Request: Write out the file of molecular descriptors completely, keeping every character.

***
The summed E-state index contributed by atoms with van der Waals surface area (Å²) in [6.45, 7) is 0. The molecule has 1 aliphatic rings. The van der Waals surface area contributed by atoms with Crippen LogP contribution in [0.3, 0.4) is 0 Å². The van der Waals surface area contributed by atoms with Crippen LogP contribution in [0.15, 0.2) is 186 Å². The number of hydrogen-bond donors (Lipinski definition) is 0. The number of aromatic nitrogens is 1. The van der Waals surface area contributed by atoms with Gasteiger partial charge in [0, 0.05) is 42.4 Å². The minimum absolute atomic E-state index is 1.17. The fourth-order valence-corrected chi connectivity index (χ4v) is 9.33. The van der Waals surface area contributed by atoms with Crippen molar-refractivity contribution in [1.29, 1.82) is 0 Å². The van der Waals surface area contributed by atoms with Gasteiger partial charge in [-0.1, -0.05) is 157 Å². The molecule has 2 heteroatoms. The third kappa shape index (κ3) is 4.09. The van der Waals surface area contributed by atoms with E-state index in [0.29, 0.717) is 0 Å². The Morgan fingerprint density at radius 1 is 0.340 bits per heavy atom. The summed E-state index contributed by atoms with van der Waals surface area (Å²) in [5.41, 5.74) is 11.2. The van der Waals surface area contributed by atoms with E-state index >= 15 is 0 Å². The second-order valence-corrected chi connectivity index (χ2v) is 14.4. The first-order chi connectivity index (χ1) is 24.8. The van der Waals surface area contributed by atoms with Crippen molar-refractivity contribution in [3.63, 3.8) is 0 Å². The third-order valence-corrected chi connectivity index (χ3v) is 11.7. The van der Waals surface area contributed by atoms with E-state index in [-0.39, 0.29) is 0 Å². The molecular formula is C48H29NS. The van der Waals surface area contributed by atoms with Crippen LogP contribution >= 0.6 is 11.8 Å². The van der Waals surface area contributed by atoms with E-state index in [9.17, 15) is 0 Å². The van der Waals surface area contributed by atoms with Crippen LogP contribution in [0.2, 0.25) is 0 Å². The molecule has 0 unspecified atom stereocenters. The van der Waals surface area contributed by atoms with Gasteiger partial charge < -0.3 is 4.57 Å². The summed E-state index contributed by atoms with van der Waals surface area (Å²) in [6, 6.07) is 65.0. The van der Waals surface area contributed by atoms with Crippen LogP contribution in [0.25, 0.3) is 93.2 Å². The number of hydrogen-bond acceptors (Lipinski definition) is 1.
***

The summed E-state index contributed by atoms with van der Waals surface area (Å²) in [6.45, 7) is 0. The molecule has 1 aliphatic rings. The van der Waals surface area contributed by atoms with Crippen LogP contribution in [0.3, 0.4) is 0 Å². The van der Waals surface area contributed by atoms with Crippen LogP contribution in [0.15, 0.2) is 186 Å². The number of hydrogen-bond donors (Lipinski definition) is 0. The number of aromatic nitrogens is 1. The van der Waals surface area contributed by atoms with Gasteiger partial charge in [0, 0.05) is 42.4 Å². The minimum absolute atomic E-state index is 1.17. The fourth-order valence-corrected chi connectivity index (χ4v) is 9.33. The van der Waals surface area contributed by atoms with Crippen molar-refractivity contribution in [1.29, 1.82) is 0 Å². The van der Waals surface area contributed by atoms with Gasteiger partial charge in [-0.1, -0.05) is 157 Å². The molecule has 2 heteroatoms. The third kappa shape index (κ3) is 4.09. The van der Waals surface area contributed by atoms with E-state index in [0.29, 0.717) is 0 Å². The Morgan fingerprint density at radius 1 is 0.340 bits per heavy atom. The summed E-state index contributed by atoms with van der Waals surface area (Å²) in [5.41, 5.74) is 11.2. The van der Waals surface area contributed by atoms with E-state index >= 15 is 0 Å². The second-order valence-corrected chi connectivity index (χ2v) is 14.4. The first-order chi connectivity index (χ1) is 24.8. The van der Waals surface area contributed by atoms with Crippen molar-refractivity contribution in [3.63, 3.8) is 0 Å². The third-order valence-corrected chi connectivity index (χ3v) is 11.7. The van der Waals surface area contributed by atoms with E-state index in [-0.39, 0.29) is 0 Å². The molecular formula is C48H29NS. The van der Waals surface area contributed by atoms with Crippen LogP contribution >= 0.6 is 11.8 Å². The van der Waals surface area contributed by atoms with E-state index in [9.17, 15) is 0 Å². The van der Waals surface area contributed by atoms with Crippen LogP contribution in [0.2, 0.25) is 0 Å². The molecule has 0 unspecified atom stereocenters. The van der Waals surface area contributed by atoms with Gasteiger partial charge < -0.3 is 4.57 Å². The summed E-state index contributed by atoms with van der Waals surface area (Å²) in [6, 6.07) is 65.0. The van der Waals surface area contributed by atoms with Crippen LogP contribution in [0.25, 0.3) is 93.2 Å². The number of hydrogen-bond acceptors (Lipinski definition) is 1.